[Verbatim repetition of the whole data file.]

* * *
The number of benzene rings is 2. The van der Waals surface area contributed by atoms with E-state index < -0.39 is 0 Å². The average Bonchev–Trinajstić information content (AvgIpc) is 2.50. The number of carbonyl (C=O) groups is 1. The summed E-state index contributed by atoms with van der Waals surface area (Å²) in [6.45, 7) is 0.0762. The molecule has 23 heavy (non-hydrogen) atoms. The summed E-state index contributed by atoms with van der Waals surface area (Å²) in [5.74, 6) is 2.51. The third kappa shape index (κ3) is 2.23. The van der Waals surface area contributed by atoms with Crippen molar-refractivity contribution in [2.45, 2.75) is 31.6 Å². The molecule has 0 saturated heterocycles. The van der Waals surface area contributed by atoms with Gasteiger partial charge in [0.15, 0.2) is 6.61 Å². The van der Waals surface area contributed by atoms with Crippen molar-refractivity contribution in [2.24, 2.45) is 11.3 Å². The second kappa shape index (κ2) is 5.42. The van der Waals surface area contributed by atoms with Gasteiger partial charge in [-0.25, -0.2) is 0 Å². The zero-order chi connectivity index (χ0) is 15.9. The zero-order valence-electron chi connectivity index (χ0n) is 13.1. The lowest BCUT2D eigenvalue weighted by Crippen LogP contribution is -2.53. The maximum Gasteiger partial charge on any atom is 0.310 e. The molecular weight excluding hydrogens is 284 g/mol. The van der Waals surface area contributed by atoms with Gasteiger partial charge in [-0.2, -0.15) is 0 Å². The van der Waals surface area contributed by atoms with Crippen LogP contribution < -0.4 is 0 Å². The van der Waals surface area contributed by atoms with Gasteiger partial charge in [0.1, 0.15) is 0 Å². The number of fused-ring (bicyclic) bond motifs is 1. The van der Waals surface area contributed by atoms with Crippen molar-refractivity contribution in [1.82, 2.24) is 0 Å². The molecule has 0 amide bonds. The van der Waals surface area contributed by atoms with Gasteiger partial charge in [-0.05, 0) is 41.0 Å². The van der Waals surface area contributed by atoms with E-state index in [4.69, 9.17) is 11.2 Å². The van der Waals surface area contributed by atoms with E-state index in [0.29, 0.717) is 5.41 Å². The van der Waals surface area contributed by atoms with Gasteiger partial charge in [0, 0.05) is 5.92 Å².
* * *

The number of benzene rings is 2. The van der Waals surface area contributed by atoms with E-state index < -0.39 is 0 Å². The average Bonchev–Trinajstić information content (AvgIpc) is 2.50. The number of carbonyl (C=O) groups is 1. The summed E-state index contributed by atoms with van der Waals surface area (Å²) in [6.45, 7) is 0.0762. The molecule has 23 heavy (non-hydrogen) atoms. The summed E-state index contributed by atoms with van der Waals surface area (Å²) in [5.74, 6) is 2.51. The third kappa shape index (κ3) is 2.23. The van der Waals surface area contributed by atoms with Crippen molar-refractivity contribution in [2.45, 2.75) is 31.6 Å². The molecule has 0 saturated heterocycles. The van der Waals surface area contributed by atoms with Gasteiger partial charge in [0.15, 0.2) is 6.61 Å². The van der Waals surface area contributed by atoms with Crippen molar-refractivity contribution in [2.24, 2.45) is 11.3 Å². The second kappa shape index (κ2) is 5.42. The van der Waals surface area contributed by atoms with Gasteiger partial charge in [-0.25, -0.2) is 0 Å². The zero-order chi connectivity index (χ0) is 15.9. The zero-order valence-electron chi connectivity index (χ0n) is 13.1. The lowest BCUT2D eigenvalue weighted by Crippen LogP contribution is -2.53. The maximum Gasteiger partial charge on any atom is 0.310 e. The molecular weight excluding hydrogens is 284 g/mol. The van der Waals surface area contributed by atoms with Gasteiger partial charge in [-0.2, -0.15) is 0 Å². The van der Waals surface area contributed by atoms with Crippen LogP contribution < -0.4 is 0 Å². The van der Waals surface area contributed by atoms with Gasteiger partial charge in [0.1, 0.15) is 0 Å². The number of fused-ring (bicyclic) bond motifs is 1. The van der Waals surface area contributed by atoms with Crippen molar-refractivity contribution in [1.82, 2.24) is 0 Å². The molecule has 0 amide bonds. The van der Waals surface area contributed by atoms with Gasteiger partial charge in [-0.05, 0) is 41.0 Å². The van der Waals surface area contributed by atoms with E-state index in [4.69, 9.17) is 11.2 Å². The van der Waals surface area contributed by atoms with E-state index in [0.29, 0.717) is 5.41 Å². The van der Waals surface area contributed by atoms with Gasteiger partial charge in [0, 0.05) is 5.92 Å².